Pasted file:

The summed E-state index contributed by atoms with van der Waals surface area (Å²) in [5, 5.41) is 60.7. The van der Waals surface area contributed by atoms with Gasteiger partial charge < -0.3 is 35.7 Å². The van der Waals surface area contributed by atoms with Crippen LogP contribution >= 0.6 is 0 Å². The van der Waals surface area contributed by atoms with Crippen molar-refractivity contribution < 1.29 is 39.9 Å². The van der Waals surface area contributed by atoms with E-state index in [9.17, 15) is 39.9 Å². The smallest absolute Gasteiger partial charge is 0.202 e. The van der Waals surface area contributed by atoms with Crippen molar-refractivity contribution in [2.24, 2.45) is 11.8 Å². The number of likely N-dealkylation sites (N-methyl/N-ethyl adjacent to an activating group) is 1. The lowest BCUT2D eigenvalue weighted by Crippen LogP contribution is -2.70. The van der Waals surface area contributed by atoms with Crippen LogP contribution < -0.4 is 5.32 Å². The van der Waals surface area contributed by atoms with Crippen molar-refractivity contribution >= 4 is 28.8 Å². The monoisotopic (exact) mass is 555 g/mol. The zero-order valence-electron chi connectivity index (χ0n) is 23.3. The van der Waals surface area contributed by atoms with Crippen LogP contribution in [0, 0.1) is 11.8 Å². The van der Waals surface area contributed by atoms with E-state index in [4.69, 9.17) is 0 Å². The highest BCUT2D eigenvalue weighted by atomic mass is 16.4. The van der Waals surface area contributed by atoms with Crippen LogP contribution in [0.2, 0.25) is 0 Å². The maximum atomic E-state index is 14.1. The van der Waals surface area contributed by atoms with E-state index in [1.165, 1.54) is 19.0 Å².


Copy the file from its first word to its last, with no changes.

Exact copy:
The summed E-state index contributed by atoms with van der Waals surface area (Å²) in [5, 5.41) is 60.7. The van der Waals surface area contributed by atoms with Gasteiger partial charge < -0.3 is 35.7 Å². The van der Waals surface area contributed by atoms with Crippen LogP contribution >= 0.6 is 0 Å². The van der Waals surface area contributed by atoms with Crippen molar-refractivity contribution < 1.29 is 39.9 Å². The van der Waals surface area contributed by atoms with E-state index in [9.17, 15) is 39.9 Å². The smallest absolute Gasteiger partial charge is 0.202 e. The van der Waals surface area contributed by atoms with Crippen molar-refractivity contribution in [2.24, 2.45) is 11.8 Å². The number of likely N-dealkylation sites (N-methyl/N-ethyl adjacent to an activating group) is 1. The lowest BCUT2D eigenvalue weighted by Crippen LogP contribution is -2.70. The van der Waals surface area contributed by atoms with Crippen LogP contribution < -0.4 is 5.32 Å². The van der Waals surface area contributed by atoms with Crippen molar-refractivity contribution >= 4 is 28.8 Å². The monoisotopic (exact) mass is 555 g/mol. The zero-order valence-electron chi connectivity index (χ0n) is 23.3. The van der Waals surface area contributed by atoms with Crippen LogP contribution in [0, 0.1) is 11.8 Å². The van der Waals surface area contributed by atoms with E-state index in [4.69, 9.17) is 0 Å². The highest BCUT2D eigenvalue weighted by atomic mass is 16.4. The van der Waals surface area contributed by atoms with Crippen LogP contribution in [0.2, 0.25) is 0 Å². The maximum atomic E-state index is 14.1. The van der Waals surface area contributed by atoms with E-state index in [1.165, 1.54) is 19.0 Å².